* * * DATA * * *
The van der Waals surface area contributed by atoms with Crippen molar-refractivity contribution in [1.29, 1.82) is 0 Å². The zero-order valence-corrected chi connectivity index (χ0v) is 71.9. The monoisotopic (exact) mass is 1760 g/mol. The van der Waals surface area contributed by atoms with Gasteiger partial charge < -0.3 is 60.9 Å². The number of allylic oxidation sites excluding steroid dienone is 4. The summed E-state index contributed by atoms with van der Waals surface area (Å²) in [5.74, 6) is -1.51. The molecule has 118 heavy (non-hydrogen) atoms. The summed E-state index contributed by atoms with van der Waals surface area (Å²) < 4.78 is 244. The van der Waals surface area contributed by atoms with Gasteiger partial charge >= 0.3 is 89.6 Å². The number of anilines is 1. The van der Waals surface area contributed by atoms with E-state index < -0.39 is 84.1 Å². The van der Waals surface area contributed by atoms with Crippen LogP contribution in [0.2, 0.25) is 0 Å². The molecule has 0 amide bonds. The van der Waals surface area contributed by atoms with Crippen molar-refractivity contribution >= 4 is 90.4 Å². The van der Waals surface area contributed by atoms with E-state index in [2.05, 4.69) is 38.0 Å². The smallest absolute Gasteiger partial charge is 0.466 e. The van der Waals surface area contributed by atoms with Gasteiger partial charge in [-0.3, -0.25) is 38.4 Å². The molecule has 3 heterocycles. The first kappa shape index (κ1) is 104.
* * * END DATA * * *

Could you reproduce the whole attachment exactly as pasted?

The van der Waals surface area contributed by atoms with Crippen molar-refractivity contribution in [1.29, 1.82) is 0 Å². The zero-order valence-corrected chi connectivity index (χ0v) is 71.9. The monoisotopic (exact) mass is 1760 g/mol. The van der Waals surface area contributed by atoms with Gasteiger partial charge < -0.3 is 60.9 Å². The number of allylic oxidation sites excluding steroid dienone is 4. The summed E-state index contributed by atoms with van der Waals surface area (Å²) in [5.74, 6) is -1.51. The molecule has 118 heavy (non-hydrogen) atoms. The summed E-state index contributed by atoms with van der Waals surface area (Å²) < 4.78 is 244. The van der Waals surface area contributed by atoms with Gasteiger partial charge >= 0.3 is 89.6 Å². The number of anilines is 1. The van der Waals surface area contributed by atoms with E-state index < -0.39 is 84.1 Å². The van der Waals surface area contributed by atoms with Crippen LogP contribution in [0.2, 0.25) is 0 Å². The molecule has 0 amide bonds. The van der Waals surface area contributed by atoms with Crippen molar-refractivity contribution >= 4 is 90.4 Å². The van der Waals surface area contributed by atoms with E-state index in [2.05, 4.69) is 38.0 Å². The smallest absolute Gasteiger partial charge is 0.466 e. The van der Waals surface area contributed by atoms with Gasteiger partial charge in [-0.3, -0.25) is 38.4 Å². The molecule has 3 heterocycles. The first kappa shape index (κ1) is 104.